Wednesday, April 8, 2009

Ben Bernacke Has It All Wrong

An academic paper from economists at Harvard and Princeton concludes that Ben Bernacke has it all wrong. The paper is called The Pricing of Investment Grade Credit Risk During the Financial Crisis. The paper was written by Jakub W. Jurek, Joshua D. Coval and Erik Stafford.

The paper concludes that "recent credit market prices are highly consistent with fundamentals". The economists say "A structual framework confirms that bonds and credit derivatives should have experienced a significant repricing in 2008 as the economic outlook darkened and volatility increased. The analysis also confirms that severe mispricing existed in the structured credit tranches prior to the crisis and that a large part of the dramatic rise in spreads has been the elimination of this mispricing".

In plain English, this means that the entire effort by Ben Bernacke's Fed and Tim Geithner's plan to restore normal pricing to the credit markets is based on a false premise. That premise is that credit market pricing is "abnormal".

The assets are simply not worth what the bankers "wish" they were worth. That's why the bankers pushed so hard for the recent change to mark-to-whatwesayitsworth. The study concludes that the major banks in the US are insolvent.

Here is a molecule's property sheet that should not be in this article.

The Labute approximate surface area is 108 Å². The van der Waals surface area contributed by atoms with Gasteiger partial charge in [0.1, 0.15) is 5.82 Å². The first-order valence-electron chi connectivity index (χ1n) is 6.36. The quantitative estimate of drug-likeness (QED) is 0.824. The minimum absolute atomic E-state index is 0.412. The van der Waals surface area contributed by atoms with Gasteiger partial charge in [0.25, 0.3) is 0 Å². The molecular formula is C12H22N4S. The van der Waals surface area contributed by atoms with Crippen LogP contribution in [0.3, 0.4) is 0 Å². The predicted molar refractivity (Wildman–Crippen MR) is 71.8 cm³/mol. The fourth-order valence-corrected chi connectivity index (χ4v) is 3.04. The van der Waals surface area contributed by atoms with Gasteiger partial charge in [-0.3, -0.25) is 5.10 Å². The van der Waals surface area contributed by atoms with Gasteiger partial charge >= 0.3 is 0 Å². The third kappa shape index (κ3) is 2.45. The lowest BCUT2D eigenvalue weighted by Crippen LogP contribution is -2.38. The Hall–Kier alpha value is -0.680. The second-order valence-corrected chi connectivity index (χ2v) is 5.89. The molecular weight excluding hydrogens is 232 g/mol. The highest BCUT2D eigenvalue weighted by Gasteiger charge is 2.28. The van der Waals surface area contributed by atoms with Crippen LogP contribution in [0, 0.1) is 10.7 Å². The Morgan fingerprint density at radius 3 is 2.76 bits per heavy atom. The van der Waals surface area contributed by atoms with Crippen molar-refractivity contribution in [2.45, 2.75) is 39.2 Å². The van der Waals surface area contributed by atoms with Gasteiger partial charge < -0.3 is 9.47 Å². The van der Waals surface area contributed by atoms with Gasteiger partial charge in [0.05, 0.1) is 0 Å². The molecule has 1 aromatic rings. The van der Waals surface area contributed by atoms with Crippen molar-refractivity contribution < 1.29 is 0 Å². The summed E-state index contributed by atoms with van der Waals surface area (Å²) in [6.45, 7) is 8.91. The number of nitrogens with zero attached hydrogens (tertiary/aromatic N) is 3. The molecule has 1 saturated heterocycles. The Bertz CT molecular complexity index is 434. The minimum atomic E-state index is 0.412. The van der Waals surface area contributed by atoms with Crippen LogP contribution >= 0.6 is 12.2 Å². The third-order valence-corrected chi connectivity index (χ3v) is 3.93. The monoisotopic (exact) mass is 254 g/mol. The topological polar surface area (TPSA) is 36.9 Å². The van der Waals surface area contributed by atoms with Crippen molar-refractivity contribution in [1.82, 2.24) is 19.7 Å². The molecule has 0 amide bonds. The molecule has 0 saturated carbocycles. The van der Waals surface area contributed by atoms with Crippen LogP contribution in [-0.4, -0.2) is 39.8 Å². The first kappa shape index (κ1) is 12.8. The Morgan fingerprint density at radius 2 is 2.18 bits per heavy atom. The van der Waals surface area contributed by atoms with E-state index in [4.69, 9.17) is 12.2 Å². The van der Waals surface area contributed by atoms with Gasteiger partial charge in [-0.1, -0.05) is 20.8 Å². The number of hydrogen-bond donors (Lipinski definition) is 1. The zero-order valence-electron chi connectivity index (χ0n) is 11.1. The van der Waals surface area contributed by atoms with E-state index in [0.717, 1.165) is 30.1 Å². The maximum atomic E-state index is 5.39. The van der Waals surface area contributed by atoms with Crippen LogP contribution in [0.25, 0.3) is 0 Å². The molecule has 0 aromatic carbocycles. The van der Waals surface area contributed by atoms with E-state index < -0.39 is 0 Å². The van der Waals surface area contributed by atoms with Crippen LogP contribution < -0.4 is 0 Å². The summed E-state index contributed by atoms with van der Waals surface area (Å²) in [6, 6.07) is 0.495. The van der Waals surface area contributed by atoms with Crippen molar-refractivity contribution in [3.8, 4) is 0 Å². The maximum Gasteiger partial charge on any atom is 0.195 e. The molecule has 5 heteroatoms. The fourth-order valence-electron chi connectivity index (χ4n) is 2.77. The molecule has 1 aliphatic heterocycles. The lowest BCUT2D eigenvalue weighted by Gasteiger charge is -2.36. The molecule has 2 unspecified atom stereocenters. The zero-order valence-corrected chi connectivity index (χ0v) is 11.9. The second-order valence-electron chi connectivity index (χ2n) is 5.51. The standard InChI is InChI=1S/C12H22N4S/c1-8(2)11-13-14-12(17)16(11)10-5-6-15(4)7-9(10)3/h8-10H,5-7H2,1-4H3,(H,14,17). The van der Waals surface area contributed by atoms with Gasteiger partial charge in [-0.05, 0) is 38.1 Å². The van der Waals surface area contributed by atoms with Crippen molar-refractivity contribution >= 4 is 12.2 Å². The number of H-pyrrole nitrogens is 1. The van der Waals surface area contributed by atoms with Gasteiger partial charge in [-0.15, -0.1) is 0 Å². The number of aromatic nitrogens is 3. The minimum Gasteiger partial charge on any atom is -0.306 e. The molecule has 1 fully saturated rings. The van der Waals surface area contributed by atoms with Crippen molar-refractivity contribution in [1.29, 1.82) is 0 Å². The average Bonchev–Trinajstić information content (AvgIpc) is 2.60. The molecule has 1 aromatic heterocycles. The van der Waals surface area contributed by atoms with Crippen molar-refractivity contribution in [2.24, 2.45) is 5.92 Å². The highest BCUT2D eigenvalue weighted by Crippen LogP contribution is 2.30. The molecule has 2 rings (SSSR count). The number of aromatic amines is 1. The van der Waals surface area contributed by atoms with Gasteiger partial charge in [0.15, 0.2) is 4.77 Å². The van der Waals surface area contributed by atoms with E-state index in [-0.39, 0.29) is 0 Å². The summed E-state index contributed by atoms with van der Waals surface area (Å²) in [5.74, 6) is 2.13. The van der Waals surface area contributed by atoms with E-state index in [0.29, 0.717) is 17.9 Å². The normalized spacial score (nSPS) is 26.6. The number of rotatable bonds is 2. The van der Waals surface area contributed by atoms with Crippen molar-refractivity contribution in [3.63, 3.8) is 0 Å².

The paper also concludes that following: The bailouts are just a big transfer of wealth; Efforts to bring buyers and sellers together in the credit markets don't work. The paper says that "any taxpayer dollars allocated to supporting these markets will simply transfer wealth to the current owners of these securities".

And finally the paper says "Policies that attempt to prevent a widespread mark-down in the value of credit-sensitive assets are likely to only delay - and perhaps even worsen - the day of reckoning".

The only questions that remain is how long can Bernacke/Geithner delay this day of reckoning and how much worse are they making the situation?

1 comment:

  1. Also see: Assessing Treasury’s Strategy: Six Months of TARP

    "On the other hand, it is possible that Treasury’s approach fails to acknowledge the depth of the current downturn and the degree to which the low valuation of troubled assets accurately reflects their worth."